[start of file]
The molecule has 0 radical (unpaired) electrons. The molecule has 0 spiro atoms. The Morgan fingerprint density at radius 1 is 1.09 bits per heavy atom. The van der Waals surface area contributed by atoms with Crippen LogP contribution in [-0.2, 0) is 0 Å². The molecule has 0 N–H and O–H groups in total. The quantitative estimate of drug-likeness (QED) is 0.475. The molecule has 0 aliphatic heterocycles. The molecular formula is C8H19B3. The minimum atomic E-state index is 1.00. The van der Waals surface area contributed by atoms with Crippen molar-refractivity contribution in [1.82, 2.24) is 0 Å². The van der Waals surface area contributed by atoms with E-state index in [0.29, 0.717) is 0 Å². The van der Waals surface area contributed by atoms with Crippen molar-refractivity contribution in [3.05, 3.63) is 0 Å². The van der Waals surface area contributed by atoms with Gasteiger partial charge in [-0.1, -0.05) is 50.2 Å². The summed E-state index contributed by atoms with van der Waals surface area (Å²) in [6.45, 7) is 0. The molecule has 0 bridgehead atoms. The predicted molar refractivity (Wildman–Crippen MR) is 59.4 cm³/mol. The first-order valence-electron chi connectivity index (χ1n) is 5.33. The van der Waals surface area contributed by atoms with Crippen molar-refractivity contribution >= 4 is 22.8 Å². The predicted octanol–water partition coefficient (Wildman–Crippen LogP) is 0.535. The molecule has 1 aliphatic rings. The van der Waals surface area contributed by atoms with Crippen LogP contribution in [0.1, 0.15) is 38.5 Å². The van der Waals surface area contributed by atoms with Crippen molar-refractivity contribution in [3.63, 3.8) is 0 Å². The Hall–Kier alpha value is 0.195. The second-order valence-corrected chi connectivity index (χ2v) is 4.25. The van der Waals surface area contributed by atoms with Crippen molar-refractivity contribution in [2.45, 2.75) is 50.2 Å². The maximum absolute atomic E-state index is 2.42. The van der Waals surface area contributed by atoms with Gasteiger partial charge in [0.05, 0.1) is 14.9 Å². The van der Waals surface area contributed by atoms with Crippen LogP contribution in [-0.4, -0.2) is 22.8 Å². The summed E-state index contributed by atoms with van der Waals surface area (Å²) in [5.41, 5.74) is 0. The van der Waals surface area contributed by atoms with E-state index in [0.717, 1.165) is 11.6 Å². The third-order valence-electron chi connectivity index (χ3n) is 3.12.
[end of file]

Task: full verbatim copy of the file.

The molecule has 0 radical (unpaired) electrons. The molecule has 0 spiro atoms. The Morgan fingerprint density at radius 1 is 1.09 bits per heavy atom. The van der Waals surface area contributed by atoms with Crippen LogP contribution in [-0.2, 0) is 0 Å². The molecule has 0 N–H and O–H groups in total. The quantitative estimate of drug-likeness (QED) is 0.475. The molecule has 0 aliphatic heterocycles. The molecular formula is C8H19B3. The minimum atomic E-state index is 1.00. The van der Waals surface area contributed by atoms with Crippen molar-refractivity contribution in [1.82, 2.24) is 0 Å². The van der Waals surface area contributed by atoms with E-state index in [0.29, 0.717) is 0 Å². The van der Waals surface area contributed by atoms with Crippen molar-refractivity contribution in [3.05, 3.63) is 0 Å². The van der Waals surface area contributed by atoms with Gasteiger partial charge in [-0.1, -0.05) is 50.2 Å². The summed E-state index contributed by atoms with van der Waals surface area (Å²) in [6.45, 7) is 0. The molecule has 0 bridgehead atoms. The predicted molar refractivity (Wildman–Crippen MR) is 59.4 cm³/mol. The first-order valence-electron chi connectivity index (χ1n) is 5.33. The van der Waals surface area contributed by atoms with Crippen molar-refractivity contribution >= 4 is 22.8 Å². The predicted octanol–water partition coefficient (Wildman–Crippen LogP) is 0.535. The molecule has 1 aliphatic rings. The van der Waals surface area contributed by atoms with Crippen LogP contribution in [0.1, 0.15) is 38.5 Å². The van der Waals surface area contributed by atoms with Crippen molar-refractivity contribution in [3.63, 3.8) is 0 Å². The Hall–Kier alpha value is 0.195. The second-order valence-corrected chi connectivity index (χ2v) is 4.25. The van der Waals surface area contributed by atoms with Crippen molar-refractivity contribution in [2.45, 2.75) is 50.2 Å². The maximum absolute atomic E-state index is 2.42. The van der Waals surface area contributed by atoms with Gasteiger partial charge in [0.05, 0.1) is 14.9 Å². The van der Waals surface area contributed by atoms with Crippen LogP contribution in [-0.4, -0.2) is 22.8 Å². The summed E-state index contributed by atoms with van der Waals surface area (Å²) in [5.41, 5.74) is 0. The van der Waals surface area contributed by atoms with E-state index in [0.717, 1.165) is 11.6 Å². The third-order valence-electron chi connectivity index (χ3n) is 3.12.